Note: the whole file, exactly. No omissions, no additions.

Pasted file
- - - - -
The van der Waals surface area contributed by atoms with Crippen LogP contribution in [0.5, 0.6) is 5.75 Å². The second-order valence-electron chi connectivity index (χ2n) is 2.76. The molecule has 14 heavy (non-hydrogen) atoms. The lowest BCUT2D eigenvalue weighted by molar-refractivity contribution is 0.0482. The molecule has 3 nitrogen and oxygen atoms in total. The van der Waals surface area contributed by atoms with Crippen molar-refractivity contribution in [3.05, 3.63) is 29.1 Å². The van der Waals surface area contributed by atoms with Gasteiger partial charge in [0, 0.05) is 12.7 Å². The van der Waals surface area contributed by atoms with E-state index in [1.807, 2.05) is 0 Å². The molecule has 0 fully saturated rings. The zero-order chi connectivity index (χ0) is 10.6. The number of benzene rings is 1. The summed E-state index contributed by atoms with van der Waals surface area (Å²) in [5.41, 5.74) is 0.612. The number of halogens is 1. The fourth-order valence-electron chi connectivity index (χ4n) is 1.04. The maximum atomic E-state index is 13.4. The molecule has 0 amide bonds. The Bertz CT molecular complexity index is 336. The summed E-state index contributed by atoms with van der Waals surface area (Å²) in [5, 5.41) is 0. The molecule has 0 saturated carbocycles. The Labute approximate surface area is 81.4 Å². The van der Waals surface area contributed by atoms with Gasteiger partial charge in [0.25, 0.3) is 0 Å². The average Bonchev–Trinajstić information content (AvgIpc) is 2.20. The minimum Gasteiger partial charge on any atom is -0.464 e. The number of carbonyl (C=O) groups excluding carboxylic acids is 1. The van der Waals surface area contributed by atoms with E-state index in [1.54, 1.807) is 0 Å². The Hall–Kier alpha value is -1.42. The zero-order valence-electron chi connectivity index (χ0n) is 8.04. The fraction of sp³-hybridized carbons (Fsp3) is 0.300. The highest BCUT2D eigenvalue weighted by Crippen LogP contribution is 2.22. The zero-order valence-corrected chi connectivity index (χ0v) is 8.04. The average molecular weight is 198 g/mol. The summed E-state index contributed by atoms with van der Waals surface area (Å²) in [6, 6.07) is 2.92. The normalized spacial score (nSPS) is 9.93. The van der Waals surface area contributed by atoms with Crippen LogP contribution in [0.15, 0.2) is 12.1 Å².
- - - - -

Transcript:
The van der Waals surface area contributed by atoms with Crippen LogP contribution in [0.5, 0.6) is 5.75 Å². The second-order valence-electron chi connectivity index (χ2n) is 2.76. The molecule has 14 heavy (non-hydrogen) atoms. The lowest BCUT2D eigenvalue weighted by molar-refractivity contribution is 0.0482. The molecule has 3 nitrogen and oxygen atoms in total. The van der Waals surface area contributed by atoms with Crippen molar-refractivity contribution in [3.05, 3.63) is 29.1 Å². The van der Waals surface area contributed by atoms with Gasteiger partial charge in [0, 0.05) is 12.7 Å². The van der Waals surface area contributed by atoms with E-state index in [1.807, 2.05) is 0 Å². The molecule has 0 fully saturated rings. The zero-order chi connectivity index (χ0) is 10.6. The number of benzene rings is 1. The summed E-state index contributed by atoms with van der Waals surface area (Å²) in [5.41, 5.74) is 0.612. The number of halogens is 1. The fourth-order valence-electron chi connectivity index (χ4n) is 1.04. The maximum atomic E-state index is 13.4. The molecule has 0 amide bonds. The Bertz CT molecular complexity index is 336. The summed E-state index contributed by atoms with van der Waals surface area (Å²) in [5, 5.41) is 0. The molecule has 0 saturated carbocycles. The Labute approximate surface area is 81.4 Å². The van der Waals surface area contributed by atoms with Gasteiger partial charge in [0.25, 0.3) is 0 Å². The average Bonchev–Trinajstić information content (AvgIpc) is 2.20. The minimum Gasteiger partial charge on any atom is -0.464 e. The number of carbonyl (C=O) groups excluding carboxylic acids is 1. The van der Waals surface area contributed by atoms with E-state index in [1.54, 1.807) is 0 Å². The Hall–Kier alpha value is -1.42. The zero-order valence-electron chi connectivity index (χ0n) is 8.04. The fraction of sp³-hybridized carbons (Fsp3) is 0.300. The highest BCUT2D eigenvalue weighted by Crippen LogP contribution is 2.22. The zero-order valence-corrected chi connectivity index (χ0v) is 8.04. The average molecular weight is 198 g/mol. The summed E-state index contributed by atoms with van der Waals surface area (Å²) in [6, 6.07) is 2.92. The normalized spacial score (nSPS) is 9.93. The van der Waals surface area contributed by atoms with Crippen LogP contribution in [0.15, 0.2) is 12.1 Å².